This has been a big week for corporate sustainability rankings, with the Dow Jones Sustainability Index (DJSI) and the Carbon Disclosure Project releasing news reports. Vote Solar and the Solar Power Electric Industries Association showcased the Top 20 corporate users of solar power in the US. A book called Good Company just landed on my desk, along with its own 2012 Good Company Index. And October will bring us the World Series, Halloween and, of course, the annual Newsweek “green” rankings of big public companies.
All of which raises a couple of questions.
Do these ratings and rankings matter?
More important: Should they?
Undeniably, they do matter, mostly but not entirely because of the prestige they confer upon companies that do well. Press releases are flying! “Carbon Disclosure Project Salutes Con Edison” (Really?) “PepsiCo Earns Sustainability Accolades.” “GM Named Top Solar User in the U.S. Auto Sector.” This is all well and good. Some middle-management executive had to fill out all those CDP forms or buy those solar panels, and who could be more deserving of an accolade or a salute?
Seriously, though, companies that do well–like Microsoft, which improved its performance on the Carbon Disclosure Index and was added to the global Dow Jones Sustainability Index -- used these rewards to track their own progress. Dan Bross, senior director of corporate responsibility at Microsoft, told me by email:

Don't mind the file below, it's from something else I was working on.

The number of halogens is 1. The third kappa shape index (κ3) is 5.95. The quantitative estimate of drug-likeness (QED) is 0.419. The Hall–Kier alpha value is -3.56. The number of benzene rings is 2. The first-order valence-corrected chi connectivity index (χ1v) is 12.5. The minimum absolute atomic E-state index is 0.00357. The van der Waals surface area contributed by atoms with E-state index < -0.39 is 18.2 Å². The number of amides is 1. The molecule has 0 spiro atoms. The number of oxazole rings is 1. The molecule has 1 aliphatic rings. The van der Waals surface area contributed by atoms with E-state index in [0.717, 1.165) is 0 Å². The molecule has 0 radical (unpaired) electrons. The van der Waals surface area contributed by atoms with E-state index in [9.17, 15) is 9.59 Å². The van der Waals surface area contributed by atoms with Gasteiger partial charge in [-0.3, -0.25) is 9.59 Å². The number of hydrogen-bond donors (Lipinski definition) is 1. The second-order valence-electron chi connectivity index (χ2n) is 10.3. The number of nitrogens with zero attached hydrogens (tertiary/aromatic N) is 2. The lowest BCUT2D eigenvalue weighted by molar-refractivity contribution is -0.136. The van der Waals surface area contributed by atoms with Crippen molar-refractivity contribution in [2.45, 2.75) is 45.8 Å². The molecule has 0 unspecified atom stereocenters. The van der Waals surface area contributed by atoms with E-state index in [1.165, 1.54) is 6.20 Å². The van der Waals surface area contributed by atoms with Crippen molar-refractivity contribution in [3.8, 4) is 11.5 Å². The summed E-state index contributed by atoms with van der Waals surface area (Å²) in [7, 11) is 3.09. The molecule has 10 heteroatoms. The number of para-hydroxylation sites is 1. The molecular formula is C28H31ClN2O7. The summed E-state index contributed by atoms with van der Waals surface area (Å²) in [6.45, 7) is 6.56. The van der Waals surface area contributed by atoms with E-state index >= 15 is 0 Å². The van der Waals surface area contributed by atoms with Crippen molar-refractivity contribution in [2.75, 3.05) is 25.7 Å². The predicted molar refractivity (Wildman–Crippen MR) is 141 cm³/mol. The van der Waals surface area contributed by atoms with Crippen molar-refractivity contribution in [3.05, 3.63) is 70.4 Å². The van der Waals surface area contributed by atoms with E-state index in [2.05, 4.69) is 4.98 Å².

Rankings help us benchmark our work and help stakeholders evaluate companies on a range of criteria. CDP and DJSI are, in my mind, two of the most credible as their rankings are data driven and analysis extremely thorough.
More than PR cred and good feelings are at stake. Real money follows the Dow Jones Sustainability Index. About $6 billion in assets are invested in a variety of financial products -- including mutual funds and ETFs from such money managers as Barclay’s Capital and Credit Suisse — that track the DJSI. So, when Microsoft is added to the index and IBM is booted out (for reasons that aren’t explained in either case), some money managers will be selling IBM and buying MSFT. Will this move the stocks? No, because $6 billion spread across several hundred companies isn’t meaningful. But clearly it’s better to be in the DJSI than to be out.
Other additions to the DJSI World Index include Target, Hewlett Packard, Canadian National Railway Co. and -- to my surprise -- Enbridge Inc., a Canadian oil & gas company that is best known in the US because it “spilled 20,000 barrels of oil into Michigan’s Kalamazoo River in the most costly onshore spill in U.S. history.” That’s not an NGO talking; that’s the Wall Street Journal. The 2010 Kalamazoo oil spill “was the result of corrosion throughout many vital safety aspects of the Enbridge organization,” said Robert Sumwalt, a member of the National Transportation Safety Board, which investigated the accident. Enbridge had another nasty, but smaller spill, from a pipeline in Wisconsin this past summer.
Next page: How does an oil company get on a sustainability index?